David Keating
At the Graham Gallery, Albuquerque, NM


David Keating concerns himself with a body of work that grows directly from the roots of his emotional life. "I woke up one morning," he said, "feeling as if someone I loved was lying next to me, someone who doesn't exist." This intuition coupled with a chill he got some years ago: while sitting in San Francisco's Castro Theater he sensed that the seats were occupied by the ghosts of men who had died from AIDS. Then the artist came across this line in Tennessee Williams' Sweet Bird of Youth: "I feel as if someone I loved had died lately, (only) I don't want to remember who it could be." With these references in mind, haunting all the tenses, Keating built a memorial from wood and marble, with a revenant gallery of forty-eight roguish men whom he felt he could love, had he known them, and titled it "Beloved."

Even the lives of one's parents can be suited for art, not because you are the sounding of their genes, but because certain endemic emotions resonate from them, spreading out rings from the time when, for example, Keating read a folio of his mother's correspondence. The result was "Bride," which frames in a cathedral-like window enlarged copies of letters between his mother as a young novice nun and her mother, along with other relevant writings, and a central picture of Mother as a bride.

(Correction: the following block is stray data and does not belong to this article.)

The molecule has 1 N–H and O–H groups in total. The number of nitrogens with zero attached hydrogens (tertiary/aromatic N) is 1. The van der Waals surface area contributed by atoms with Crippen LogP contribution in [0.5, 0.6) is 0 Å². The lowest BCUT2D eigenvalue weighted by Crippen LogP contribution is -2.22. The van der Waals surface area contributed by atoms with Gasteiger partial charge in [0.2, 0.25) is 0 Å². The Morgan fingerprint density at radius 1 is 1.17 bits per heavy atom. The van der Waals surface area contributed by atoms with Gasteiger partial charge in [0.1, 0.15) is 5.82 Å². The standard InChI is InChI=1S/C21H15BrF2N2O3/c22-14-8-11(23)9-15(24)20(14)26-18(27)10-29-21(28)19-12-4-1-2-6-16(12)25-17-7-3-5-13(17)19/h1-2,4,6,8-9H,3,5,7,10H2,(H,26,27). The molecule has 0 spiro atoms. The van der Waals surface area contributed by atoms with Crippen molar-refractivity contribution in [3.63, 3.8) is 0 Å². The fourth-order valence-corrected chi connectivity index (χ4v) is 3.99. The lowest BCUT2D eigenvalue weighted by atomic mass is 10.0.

Is that your Soul/Dancing across the face of my Beloved?, she wrote in the convent. But she was destined to be a wife, mother, and university-trained theologian. Late in her marriage, she left her husband for a female lover; only to die from cancer, "exactly one month after the divorce papers were signed."

Ironically, with so much writing on the wall still more is needed; a leaflet, perhaps, to usher us through David Keating's "personal fiction" and "emotional truth."

(c) Joel Weishaus 1994